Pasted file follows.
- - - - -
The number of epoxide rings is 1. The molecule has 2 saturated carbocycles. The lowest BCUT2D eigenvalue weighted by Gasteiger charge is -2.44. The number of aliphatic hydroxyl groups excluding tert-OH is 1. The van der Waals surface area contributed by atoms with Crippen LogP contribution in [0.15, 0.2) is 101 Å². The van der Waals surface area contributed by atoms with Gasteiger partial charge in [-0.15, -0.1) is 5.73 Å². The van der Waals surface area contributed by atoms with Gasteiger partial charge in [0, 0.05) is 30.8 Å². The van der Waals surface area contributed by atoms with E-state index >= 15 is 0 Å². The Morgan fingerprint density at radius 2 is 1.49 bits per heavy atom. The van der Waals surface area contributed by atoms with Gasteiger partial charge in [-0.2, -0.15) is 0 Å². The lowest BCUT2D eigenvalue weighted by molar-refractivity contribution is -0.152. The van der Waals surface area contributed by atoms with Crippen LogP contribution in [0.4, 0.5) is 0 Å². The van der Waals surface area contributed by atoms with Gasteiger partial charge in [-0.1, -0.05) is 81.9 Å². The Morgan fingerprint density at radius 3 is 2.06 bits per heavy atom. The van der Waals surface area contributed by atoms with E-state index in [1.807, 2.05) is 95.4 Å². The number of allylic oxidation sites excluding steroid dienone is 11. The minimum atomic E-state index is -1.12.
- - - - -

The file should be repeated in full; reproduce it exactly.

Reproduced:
The number of epoxide rings is 1. The molecule has 2 saturated carbocycles. The lowest BCUT2D eigenvalue weighted by Gasteiger charge is -2.44. The number of aliphatic hydroxyl groups excluding tert-OH is 1. The van der Waals surface area contributed by atoms with Crippen LogP contribution in [0.15, 0.2) is 101 Å². The van der Waals surface area contributed by atoms with Gasteiger partial charge in [-0.15, -0.1) is 5.73 Å². The van der Waals surface area contributed by atoms with Gasteiger partial charge in [0, 0.05) is 30.8 Å². The van der Waals surface area contributed by atoms with E-state index >= 15 is 0 Å². The Morgan fingerprint density at radius 2 is 1.49 bits per heavy atom. The van der Waals surface area contributed by atoms with Gasteiger partial charge in [-0.2, -0.15) is 0 Å². The lowest BCUT2D eigenvalue weighted by molar-refractivity contribution is -0.152. The van der Waals surface area contributed by atoms with Crippen LogP contribution in [0.4, 0.5) is 0 Å². The van der Waals surface area contributed by atoms with Gasteiger partial charge in [-0.1, -0.05) is 81.9 Å². The Morgan fingerprint density at radius 3 is 2.06 bits per heavy atom. The van der Waals surface area contributed by atoms with E-state index in [1.807, 2.05) is 95.4 Å². The number of allylic oxidation sites excluding steroid dienone is 11. The minimum atomic E-state index is -1.12.